Mira Bartok began her writing career with an autobiography that was a New York Times Bestseller and winner of the 2012 National Book Critics Circle Award for Autobiography. The Wonderling is her debut novel.
Fox 2000 brought the rights for this extraordinary debut novel with its nod to Dickensian heroes and rogues, before the manuscript was even completed. In The Wonderling, Mira Bartók tells the story of Arthur, a shy, fox-like groundling with only one ear and a desperate desire to belong, as he seeks his destiny.
Welcome to the Home for Wayward and Misbegotten Creatures, an institution run by evil Miss Carbunkle, a cunning villainess who believes her terrified young charges exist only to serve and suffer. Part animal and part human, the groundlings toil in classroom and factory, forbidden to enjoy anything regular children have, most particularly singing and music. For the Wonderling, an innocent-hearted, one-eared, fox-like eleven-year-old with only a number rather than a proper name – a 13 etched on a medallion around his neck – it is the only home he has ever known. But unexpected courage leads him to acquire the loyalty of a young bird groundling named Trinket, who gives the Home's loneliest inhabitant two incredible gifts: a real name – Arthur, like the good king in the old stories – and a best friend. Using Trinket's ingenious invention, the pair escape over the wall and embark on an adventure that will take them out into the wider world and ultimately down the path of sweet Arthur's true destiny.
Mira Bartok is the author of the New York Times best-selling memoir 'The Memory Palace", which won a National Book Critics Circle Award for Autobiography. The Memory Palace was also a Barnes & Noble Discover Great New Writers selection and was voted a best book of 2011 by the Chicago Tribune and the Washington Post. Mira Bartók has written and illustrated numerous nonfiction titles for children and has also edited and translated several picture books in Italian, Norwegian, and Sámi (Lapp).
Mira Bartók received her BFA from the School of the Art Institute of Chicago and has an MFA in painting from the University of Illinois as well as an MFA in fiction and creative nonfiction from the University of Massachusetts, Amherst. Prior to her writing career, Mira was a gallery artist and also worked as a cultural specialist, public programmer, and assistant director of family programs at several major institutions, including the Field Museum of Natural History, the Art Institute of Chicago, Chicago's Lincoln Park Children's Zoo, and Harvard University's Peabody Museum, among others. She is also the former director of education at the Chicago Children's Museum.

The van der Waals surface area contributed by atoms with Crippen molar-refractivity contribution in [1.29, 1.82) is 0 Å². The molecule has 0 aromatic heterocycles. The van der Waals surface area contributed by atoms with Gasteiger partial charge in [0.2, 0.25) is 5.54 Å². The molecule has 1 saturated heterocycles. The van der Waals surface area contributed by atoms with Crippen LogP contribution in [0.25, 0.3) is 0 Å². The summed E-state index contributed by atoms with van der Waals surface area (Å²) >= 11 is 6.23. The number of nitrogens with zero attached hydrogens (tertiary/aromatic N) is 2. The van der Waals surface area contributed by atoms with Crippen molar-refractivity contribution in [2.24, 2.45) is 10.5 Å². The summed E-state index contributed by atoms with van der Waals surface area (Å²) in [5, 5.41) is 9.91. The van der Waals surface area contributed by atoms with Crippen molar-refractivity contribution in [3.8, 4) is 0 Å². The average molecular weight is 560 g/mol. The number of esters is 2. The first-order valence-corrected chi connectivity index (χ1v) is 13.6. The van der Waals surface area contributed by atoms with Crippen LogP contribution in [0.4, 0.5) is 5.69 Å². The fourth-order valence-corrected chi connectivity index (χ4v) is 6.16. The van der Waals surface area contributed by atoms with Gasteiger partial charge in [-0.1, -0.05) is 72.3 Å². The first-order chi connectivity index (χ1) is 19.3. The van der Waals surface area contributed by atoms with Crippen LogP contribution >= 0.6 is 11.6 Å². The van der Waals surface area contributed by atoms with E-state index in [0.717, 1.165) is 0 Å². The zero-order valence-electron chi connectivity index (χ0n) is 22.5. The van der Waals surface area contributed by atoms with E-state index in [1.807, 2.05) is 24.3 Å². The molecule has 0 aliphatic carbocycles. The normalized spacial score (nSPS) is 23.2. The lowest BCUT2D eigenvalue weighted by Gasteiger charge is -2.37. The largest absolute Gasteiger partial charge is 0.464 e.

Her writing for adults has been noted in The Best American Essays series and has appeared in More magazine, Psychology Today, and several literary magazines and anthologies. She is a frequent commentator for New England Public Radio.
The Wonderling is her first novel for young readers. Mira Bartók lives in Western Massachusetts.
Walker Books Australia
Author: Mira Bartok
Question: Where did the idea for the story of The Wonderling begin?
Mira Bartok: Like most projects I do, The Wonderling came out of a confluence of ideas, experiences, dreams, and memories. But first and foremost, the character came from a sketch I made back in 2014 of a one-eared rabbit. Eventually he morphed into a fox because he looked too much like Matt Groening's rabbit in his Life in Hell comic strip. But I was thinking of a one-eared character even before that, a creature who, despite his deficit, has an incredible ability to hear things from far away. In 2014 I was also rereading Dickens and was reading different versions of the Arthurian legends. The other thing that came into play here was I had just finished writing a very long, and not very interesting, nonfiction adult book on the history of wonder. After I stuck that book in a drawer, I decided that I didn't want to write about wonder, but rather explore a character born in extreme deprivation who experiences wonder on a rather profound level.